Inter- and Transdisciplinary Sessions
Disciplinary sessions AS–GM
Disciplinary sessions GMPV–TS

Session programme


OS – Ocean Sciences

Programme group chair: Karen J. Heywood

OS4 – Global ocean processes and oceanographic techniques

Programme group scientific officer: Aida Alvera-Azcárate


This open session welcomes presentations in all aspects of ocean processes and oceanographic techniques that are not covered in specialised sessions, as well as advances due to new instruments and techniques such as gliders and AUVs. This includes all marine disciplines as well as interaction with the atmosphere and the cryosphere. Global studies and topics that have global relevance are welcome (i.e. both open ocean and shelf seas). Studies focusing on ocean processes might include turbulent mixing, phytoplankton bloom initiation, or air-sea interactions, for example. Studies about the development of new oceanographic techniques might include robotics, design of numerical models or parameterisations, applications of novel instrumentation, or novel applications of traditional technology.

Convener: Callum RolloECSECS | Co-conveners: Isabelle GiddyECSECS, Matjaz Licer, Charles Troupin
| Attendance Tue, 05 May, 10:45–12:30 (CEST)

We invite presentations on ocean surface waves, and wind-generated waves in particular, their dynamics, modelling and applications. This is a large topic of the physical oceanography in its own right, but it is also becoming clear that many large-scale geophysical processes are essentially coupled with the surface waves, and those include climate, weather, tropical cyclones, Marginal Ice Zone and other phenomena in the atmosphere and many issues of the upper-ocean mixing below the interface. This is a rapidly developing area of research and geophysical applications, and contributions on wave-coupled effects in the lower atmosphere and upper ocean are strongly encouraged

Co-organized by AS2
Convener: Alexander Babanin | Co-conveners: Francisco J. Ocampo-Torres, Miguel Onorato, Fangli Qiao
| Attendance Thu, 07 May, 14:00–18:00 (CEST)

In many respects internal gravity waves (IGWs) still pose major questions both to the atmospheric and ocean sciences, and to stellar physics. Important issues are IGW radiation from their various relevant sources, IGW reflection at boundaries, their propagation through and interaction with a larger-scale flow, wave-induced mean flow, wave-wave interactions in general, wave breaking and its implications for mixing, and the parameterization of these processes in models not explicitly resolving IGWs. Also the observational record, both on a global scale and with respect to local small-scale processes, is not yet sufficiently able to yield appropriate constraints. The session is intended to bring together experts from all fields of geophysical and astrophysical fluid dynamics working on related problems. Presentations on theoretical, modelling, experimental, and observational work with regard to all aspects of IGWs are most welcome. Besides, this year we welcome abstracts reporting results on the SouthTRAC campaign in the Southern Hemisphere, as well as any other major collaborative projects such as MS-GWaves.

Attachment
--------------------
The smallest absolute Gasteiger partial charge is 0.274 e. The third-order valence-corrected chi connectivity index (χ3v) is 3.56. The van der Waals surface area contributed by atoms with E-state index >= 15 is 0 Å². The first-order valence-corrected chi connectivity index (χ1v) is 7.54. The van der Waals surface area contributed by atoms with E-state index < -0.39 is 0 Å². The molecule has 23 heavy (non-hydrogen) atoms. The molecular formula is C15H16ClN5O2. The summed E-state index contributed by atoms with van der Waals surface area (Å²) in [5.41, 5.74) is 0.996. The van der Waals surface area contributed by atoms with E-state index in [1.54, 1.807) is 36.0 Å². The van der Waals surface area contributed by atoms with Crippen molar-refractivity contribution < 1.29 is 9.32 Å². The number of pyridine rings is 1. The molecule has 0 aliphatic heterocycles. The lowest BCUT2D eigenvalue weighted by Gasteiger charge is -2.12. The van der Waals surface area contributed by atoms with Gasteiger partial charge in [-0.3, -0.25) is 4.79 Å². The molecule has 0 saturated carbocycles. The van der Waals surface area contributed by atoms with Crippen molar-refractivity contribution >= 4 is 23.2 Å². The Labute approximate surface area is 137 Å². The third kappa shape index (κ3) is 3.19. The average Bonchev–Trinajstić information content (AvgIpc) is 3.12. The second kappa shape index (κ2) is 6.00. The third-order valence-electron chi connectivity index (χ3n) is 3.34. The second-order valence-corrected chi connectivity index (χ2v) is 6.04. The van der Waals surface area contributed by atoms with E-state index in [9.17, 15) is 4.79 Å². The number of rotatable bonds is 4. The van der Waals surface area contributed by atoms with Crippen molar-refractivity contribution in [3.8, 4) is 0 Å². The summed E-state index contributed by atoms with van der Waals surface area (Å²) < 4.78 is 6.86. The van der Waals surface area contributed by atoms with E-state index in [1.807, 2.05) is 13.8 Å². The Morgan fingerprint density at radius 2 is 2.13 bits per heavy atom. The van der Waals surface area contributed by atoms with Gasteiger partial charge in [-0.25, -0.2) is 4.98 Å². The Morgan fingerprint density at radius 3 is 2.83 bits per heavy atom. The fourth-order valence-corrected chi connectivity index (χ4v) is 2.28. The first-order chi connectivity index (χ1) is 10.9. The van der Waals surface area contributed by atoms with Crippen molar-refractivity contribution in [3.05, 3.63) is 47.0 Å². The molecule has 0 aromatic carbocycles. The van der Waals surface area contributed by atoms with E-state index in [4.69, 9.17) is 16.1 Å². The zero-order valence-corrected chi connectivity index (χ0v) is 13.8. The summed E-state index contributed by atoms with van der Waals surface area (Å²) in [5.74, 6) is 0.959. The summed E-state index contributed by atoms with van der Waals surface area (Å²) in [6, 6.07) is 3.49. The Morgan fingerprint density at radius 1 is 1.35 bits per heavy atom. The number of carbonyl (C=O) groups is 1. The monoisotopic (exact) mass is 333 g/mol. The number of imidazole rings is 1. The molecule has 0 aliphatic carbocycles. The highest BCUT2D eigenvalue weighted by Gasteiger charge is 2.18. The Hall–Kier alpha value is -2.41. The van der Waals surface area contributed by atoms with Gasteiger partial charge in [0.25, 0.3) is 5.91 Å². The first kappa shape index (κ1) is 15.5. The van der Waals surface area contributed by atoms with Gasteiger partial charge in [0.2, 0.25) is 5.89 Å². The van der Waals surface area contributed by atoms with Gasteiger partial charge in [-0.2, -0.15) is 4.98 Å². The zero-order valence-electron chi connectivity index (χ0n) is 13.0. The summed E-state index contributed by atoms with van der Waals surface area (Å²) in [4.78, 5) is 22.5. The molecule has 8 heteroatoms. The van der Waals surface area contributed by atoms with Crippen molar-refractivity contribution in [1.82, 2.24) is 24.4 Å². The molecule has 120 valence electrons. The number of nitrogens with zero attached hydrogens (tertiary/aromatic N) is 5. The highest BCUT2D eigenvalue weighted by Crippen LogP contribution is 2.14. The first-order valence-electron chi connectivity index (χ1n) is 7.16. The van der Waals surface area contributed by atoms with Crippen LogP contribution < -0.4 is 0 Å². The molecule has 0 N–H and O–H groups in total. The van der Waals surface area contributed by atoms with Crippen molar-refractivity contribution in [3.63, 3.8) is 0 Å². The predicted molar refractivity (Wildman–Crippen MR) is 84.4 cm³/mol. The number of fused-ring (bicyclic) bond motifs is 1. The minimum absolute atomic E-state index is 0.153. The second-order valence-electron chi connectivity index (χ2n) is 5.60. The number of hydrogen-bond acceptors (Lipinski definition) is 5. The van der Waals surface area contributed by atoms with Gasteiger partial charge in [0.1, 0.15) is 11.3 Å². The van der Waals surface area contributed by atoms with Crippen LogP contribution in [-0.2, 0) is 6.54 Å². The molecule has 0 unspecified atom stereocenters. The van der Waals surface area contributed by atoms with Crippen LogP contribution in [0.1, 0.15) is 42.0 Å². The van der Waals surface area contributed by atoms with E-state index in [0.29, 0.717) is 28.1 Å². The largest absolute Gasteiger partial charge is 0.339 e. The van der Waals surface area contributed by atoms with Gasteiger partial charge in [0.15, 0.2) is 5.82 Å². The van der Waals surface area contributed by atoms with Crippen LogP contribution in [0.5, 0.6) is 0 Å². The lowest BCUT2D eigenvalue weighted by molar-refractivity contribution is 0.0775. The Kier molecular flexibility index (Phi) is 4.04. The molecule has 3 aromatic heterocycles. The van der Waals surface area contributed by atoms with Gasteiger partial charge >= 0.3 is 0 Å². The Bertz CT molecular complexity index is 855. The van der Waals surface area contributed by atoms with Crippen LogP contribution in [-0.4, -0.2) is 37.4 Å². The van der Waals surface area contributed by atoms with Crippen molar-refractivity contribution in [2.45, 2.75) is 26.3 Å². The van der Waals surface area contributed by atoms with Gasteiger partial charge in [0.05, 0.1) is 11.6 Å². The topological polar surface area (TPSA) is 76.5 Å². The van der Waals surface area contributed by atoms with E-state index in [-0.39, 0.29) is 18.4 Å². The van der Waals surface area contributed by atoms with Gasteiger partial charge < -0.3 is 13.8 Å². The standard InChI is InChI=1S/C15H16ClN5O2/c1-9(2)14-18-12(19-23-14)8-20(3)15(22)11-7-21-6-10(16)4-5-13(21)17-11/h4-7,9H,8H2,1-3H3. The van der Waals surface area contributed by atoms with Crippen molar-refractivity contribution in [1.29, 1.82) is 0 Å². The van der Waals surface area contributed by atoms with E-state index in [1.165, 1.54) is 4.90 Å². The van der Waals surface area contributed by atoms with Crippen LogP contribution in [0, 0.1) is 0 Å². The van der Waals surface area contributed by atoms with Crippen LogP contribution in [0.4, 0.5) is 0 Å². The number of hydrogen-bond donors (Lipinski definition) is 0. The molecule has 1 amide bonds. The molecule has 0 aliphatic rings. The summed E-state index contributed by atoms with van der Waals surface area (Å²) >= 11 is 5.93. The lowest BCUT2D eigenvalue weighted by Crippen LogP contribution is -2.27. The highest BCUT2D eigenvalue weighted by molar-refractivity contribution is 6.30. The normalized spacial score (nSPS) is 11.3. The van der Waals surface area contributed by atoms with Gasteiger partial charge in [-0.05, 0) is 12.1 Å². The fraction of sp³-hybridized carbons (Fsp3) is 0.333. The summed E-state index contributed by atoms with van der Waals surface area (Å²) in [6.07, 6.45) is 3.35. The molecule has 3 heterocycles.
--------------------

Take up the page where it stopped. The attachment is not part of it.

Co-organized by AS1/NP7
Convener: Alvaro de la CamaraECSECS | Co-conveners: Ulrich Achatz, Chantal Staquet, Claudia StephanECSECS
| Attendance Fri, 08 May, 14:00–15:45 (CEST)

This session is open to science on the tides of the ocean, atmosphere and solid earth; on spatial scales from global to coastal, estuarine and river; and on all timescales. Tides can cause flooding, particularly in combination with storm surge, and tidal currents and water levels can be both a help and a hindrance to shipping and energy generation. There is a critical role for tides in ocean mixing and the cryosphere, and accurate tide models are required for the processing of remote sensing and satellite geodesy data.
We welcome presentations on progress in modelling of past, present, and future tides, assessment of the accuracy of tide models, novel methods for tide predictions, advances in instrumentation and data processing, new findings from the analysis of historical tide gauge data, and understanding of secular changes in tides due to sea-level change and other environmental forcing factors. We also invite submissions on tides of lakes and of other planets.